The Sun is an extremely active star that has an impact on the planets of the solar system in many different ways. One of the most visible effects is aurora borealis. These northern lights are caused by solar wind, i.e. by a steady stream of protons and electrons emitted by the Sun, which interacts with the Earth’s magnetic field and causes the colourful light effects. Under normal circumstances, the Earth’s magnetic field largely shields the planet from the solar wind, but sometimes huge flares erupt on the Sun, hurling a great deal of hot material into space in a relatively short time. This material hits the Earth a few days later as a solar storm, which can damage satellites, disrupt GPS navigation or even cause power cuts. What exactly is involved in these events is still largely unknown, which is why several space probes carry instruments on board to record solar storms from outer space.
A research group headed by the astrophysicist Christian Möstl from the Graz-based Space Research Institute of the Austrian Academy of Sciences is working on a series of projects funded by the Austrian Science Fund FWF to model solar storms and their effects on Earth in real time, thus making it possible to predict such extreme events with greater precision. In a project completed in 2019, a team led by Möstl developed a particularly detailed model for the propagation of solar storms.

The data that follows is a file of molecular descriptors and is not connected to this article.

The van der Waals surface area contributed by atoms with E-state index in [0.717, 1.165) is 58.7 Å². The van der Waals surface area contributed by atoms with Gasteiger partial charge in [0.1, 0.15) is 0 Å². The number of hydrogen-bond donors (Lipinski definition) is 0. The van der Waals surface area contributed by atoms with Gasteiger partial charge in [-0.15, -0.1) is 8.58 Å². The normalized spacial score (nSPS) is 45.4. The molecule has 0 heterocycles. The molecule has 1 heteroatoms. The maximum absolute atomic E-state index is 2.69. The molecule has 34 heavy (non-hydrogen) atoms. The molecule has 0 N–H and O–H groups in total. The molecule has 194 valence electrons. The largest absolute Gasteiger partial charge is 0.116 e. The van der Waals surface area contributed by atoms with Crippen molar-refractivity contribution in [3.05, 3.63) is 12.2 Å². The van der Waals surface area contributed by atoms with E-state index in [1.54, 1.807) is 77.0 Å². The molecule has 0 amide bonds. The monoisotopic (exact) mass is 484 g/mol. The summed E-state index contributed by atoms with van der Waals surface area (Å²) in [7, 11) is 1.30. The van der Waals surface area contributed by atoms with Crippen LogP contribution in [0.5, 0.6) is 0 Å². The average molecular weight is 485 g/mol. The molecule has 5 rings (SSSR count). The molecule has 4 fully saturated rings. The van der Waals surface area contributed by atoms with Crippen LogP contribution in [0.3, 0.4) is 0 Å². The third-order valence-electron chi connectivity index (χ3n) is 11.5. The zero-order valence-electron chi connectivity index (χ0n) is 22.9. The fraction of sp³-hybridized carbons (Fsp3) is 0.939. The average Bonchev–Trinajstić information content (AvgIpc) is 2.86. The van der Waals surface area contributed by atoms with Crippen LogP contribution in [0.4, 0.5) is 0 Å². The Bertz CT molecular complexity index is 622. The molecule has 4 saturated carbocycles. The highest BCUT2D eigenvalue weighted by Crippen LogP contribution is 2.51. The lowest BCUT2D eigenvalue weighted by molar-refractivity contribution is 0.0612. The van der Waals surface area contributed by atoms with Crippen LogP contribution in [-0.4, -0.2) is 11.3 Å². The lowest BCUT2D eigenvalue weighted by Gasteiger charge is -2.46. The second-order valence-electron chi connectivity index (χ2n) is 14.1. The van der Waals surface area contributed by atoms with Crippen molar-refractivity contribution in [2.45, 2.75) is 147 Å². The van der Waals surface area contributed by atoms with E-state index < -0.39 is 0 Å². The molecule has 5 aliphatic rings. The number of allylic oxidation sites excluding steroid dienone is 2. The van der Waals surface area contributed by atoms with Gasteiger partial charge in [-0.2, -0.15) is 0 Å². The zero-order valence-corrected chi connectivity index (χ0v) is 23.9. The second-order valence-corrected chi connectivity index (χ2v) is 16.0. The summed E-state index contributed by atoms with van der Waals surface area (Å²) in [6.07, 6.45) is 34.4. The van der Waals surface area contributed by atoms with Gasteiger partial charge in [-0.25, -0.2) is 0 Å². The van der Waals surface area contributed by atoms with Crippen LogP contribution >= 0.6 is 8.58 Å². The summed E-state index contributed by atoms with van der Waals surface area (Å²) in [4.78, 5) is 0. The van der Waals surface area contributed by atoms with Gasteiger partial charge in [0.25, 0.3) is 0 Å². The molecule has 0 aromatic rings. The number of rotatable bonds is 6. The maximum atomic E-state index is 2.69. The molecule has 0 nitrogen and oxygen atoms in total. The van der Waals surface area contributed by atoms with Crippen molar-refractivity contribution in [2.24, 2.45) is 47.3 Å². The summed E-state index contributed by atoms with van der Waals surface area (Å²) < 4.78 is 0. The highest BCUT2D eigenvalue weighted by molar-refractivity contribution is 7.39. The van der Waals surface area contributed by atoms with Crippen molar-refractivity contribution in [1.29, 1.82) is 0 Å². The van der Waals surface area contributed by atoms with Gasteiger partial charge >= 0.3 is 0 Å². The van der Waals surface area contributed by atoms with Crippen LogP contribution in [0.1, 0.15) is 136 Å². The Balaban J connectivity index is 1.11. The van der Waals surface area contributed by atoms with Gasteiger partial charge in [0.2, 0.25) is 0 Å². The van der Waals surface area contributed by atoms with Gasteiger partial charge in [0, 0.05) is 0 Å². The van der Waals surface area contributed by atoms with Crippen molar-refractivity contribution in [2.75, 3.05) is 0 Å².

“The objective is unequivocal, we want to predict solar storms,” says Christian Möstl. “There are several space probes that can track solar storms at some distance from Earth. In the 1990s, the SOHO probe was the first to make such recordings, today there is also the Parker Solar Probe and two further probes going by the name of STEREO.” All these probes move in or near the ecliptic – the plane in which the planets orbit around the Sun. What the storms look like from outside this plane cannot be ascertained with the current probes. The models need to work on the basis of assumptions that are as realistic as possible. “Older models assumed a dot-shaped or circular structure, but that’s unrealistic,” notes Möstl. “In an earlier project, we replaced the circles with circular arcs. In the recent project we have now taken the next step and used an elliptical shape.”